Garfield County repeat offender flees from police on purpose
By Robert Green
CENTERFIELD—Possessing romantic notions of crime, one man is finally living his life behind bars in a Utah State Prison after leading police on a high-speed chase.
Anthony Fisher Forner, 21, Antimony, Garfield County, has been arrested three times in less than two years for stealing vehicles and joyriding on public highways in “hopes of being caught and thrown back in jail,” court records show.
His wish came true on Wednesday, May 2 when he stole a truck from his custodian, friend and employer, Ole Lindgren of Antimony.
Forner pleaded guilty on Monday, May 14 to failure to stop or respond at the command of police, a third-degree felony, and sentenced to a term not to exceed five years at a Utah State Prison. He is serving there now. He also pleaded guilty to reckless driving, a Class B misdemeanor.
This was his third offense for a similar crime. He was given a reprieve on the first two offenses and allowed to work at Lindgren’s ranch as a condition of private probation, with hopes that he could turn his life around.
But Forner grew restless. While working on the ranch in early November of 2017, Forner stole the ranch truck and drove it to Cedar City, where he was arrested for driving a stolen vehicle. The arresting officer said that Forner admitted to stealing the vehicle because he was tired of small town life and needed to get away.
Lindgren then wrote a letter to Judge Keith Barnes on Nov. 17, 2017, asking for leniency: “Tony is diagnosed autistic with active Asperger’s Syndrome. He operates with the mentality of a 12-year old.
His parents and those involved felt it in his best interest to enroll him in an apprenticeship to learn to train horses and to do ranch work instead of going to jail. Thus he came to my ranch.”
Lindgren wrote he has been Tony’s primary caregiver for about two years and that he is the person best prepared to comment on his state of mind:
“With little more than six months remaining on his probation, Tony began to express how difficult it is to work in the real world. He referred to the 10 days that he spent in the county jail as the ‘highlight’ of his life. He romanticized of his time rubbing shoulders with authentic criminals.
Tony fantasized about three-hour showers and the long naps he took in jail. ‘It was my dream life.’ Tony said. ‘I watched TV, read books all day, took long showers and slept as much as I wanted.’”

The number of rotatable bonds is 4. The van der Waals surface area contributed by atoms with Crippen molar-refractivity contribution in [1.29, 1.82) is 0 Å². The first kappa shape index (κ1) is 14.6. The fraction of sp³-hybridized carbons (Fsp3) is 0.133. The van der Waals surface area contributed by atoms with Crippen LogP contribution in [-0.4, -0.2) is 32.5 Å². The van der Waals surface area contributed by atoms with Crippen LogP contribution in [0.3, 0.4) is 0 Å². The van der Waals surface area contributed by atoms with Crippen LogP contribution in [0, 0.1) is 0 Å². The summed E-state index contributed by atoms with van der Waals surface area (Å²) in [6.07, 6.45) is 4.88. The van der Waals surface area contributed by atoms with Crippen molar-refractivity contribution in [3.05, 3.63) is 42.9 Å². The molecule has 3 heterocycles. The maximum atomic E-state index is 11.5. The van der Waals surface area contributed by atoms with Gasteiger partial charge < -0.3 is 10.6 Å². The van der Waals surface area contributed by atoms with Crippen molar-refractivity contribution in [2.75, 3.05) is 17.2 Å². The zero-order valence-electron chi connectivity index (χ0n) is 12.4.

Tony confessed to Lindgren that he took the ranch truck and drove straight for Cedar City in hopes of being thrown back in jail to live the easy life.
Lindgren recommended the court offer Tony a double or nothing opportunity. Impose the maximum penalty, suspend it and warn him that if he returns to the courtroom for any reason, he will face the full extent of the law.
On Jan. 25, Forner pleaded guilty to attempted theft, a third-degree felony, and was released to the custody of Lindgren and placed on probation for 36 months.
But Forner violated his terms of probation on Wednesday, May 2 when he decided to steal Lindgren’s Dodge pickup and drive north. In the town of Centerfield, he drove pass Officer Seth Hendrickson of the Gunnison Valley Police Department. The truck did not have any rear-facing taillights at all, Hendrickson reported in a probable cause statement.
When Henrickson engaged his lights and siren, Forner took off and led police on high speed chase exceeding 100 mph into the town of Gunnison. A witness said the vehicles came swerving through Gunnisons’s downtown Main Street at a serious clip and the truck looked awkward as it skirted around other drivers.
Forner then drove north on SR 28 for 44 miles until the pickup conked-out at Center Street and Main Street in Nephi. Along the way, Hendrickson heard from dispatch that the pickup was stolen. Multiple agencies assisted in the high speed pursuit, including the Sanpete County Sheriff’s Office, Juab County Sheriff’s Office, Nephi Police Department and the Utah Highway Patrol.
“No regard was given to traffic control devices, lane travel, oncoming traffic or human life,” Hendrickson stated. “Collisions with oncoming traffic were only avoided by evasive maneuvering by the oncoming.”
Hendrickson interviewed the suspect, who admitted that he stole the truck from Lindgren and intentionally ran from police when confronted. He also told Officer Hendrickson that he forged one of Lindgren’s checks that he found in the truck; and wrote out a $70 payable to a man he met at Love’s gas station in return for 20 gallons of fuel.
Forner pleaded guilty to the charges with knowledge he would go to prison, said his defense attorney, Sanpete County public defender David Angerhofer. Forner seemed fully aware and capable of assisting in his own defense, Angerhofer said.
Lesser charges of speeding, driving without tail lights and driving without a driver license have been dismissed.
After three-strikes, Forner has agreed on prison. He now has time to find out if serving as offender No. 236437 at the Central Utah Correctional Facility does indeed make a dream life.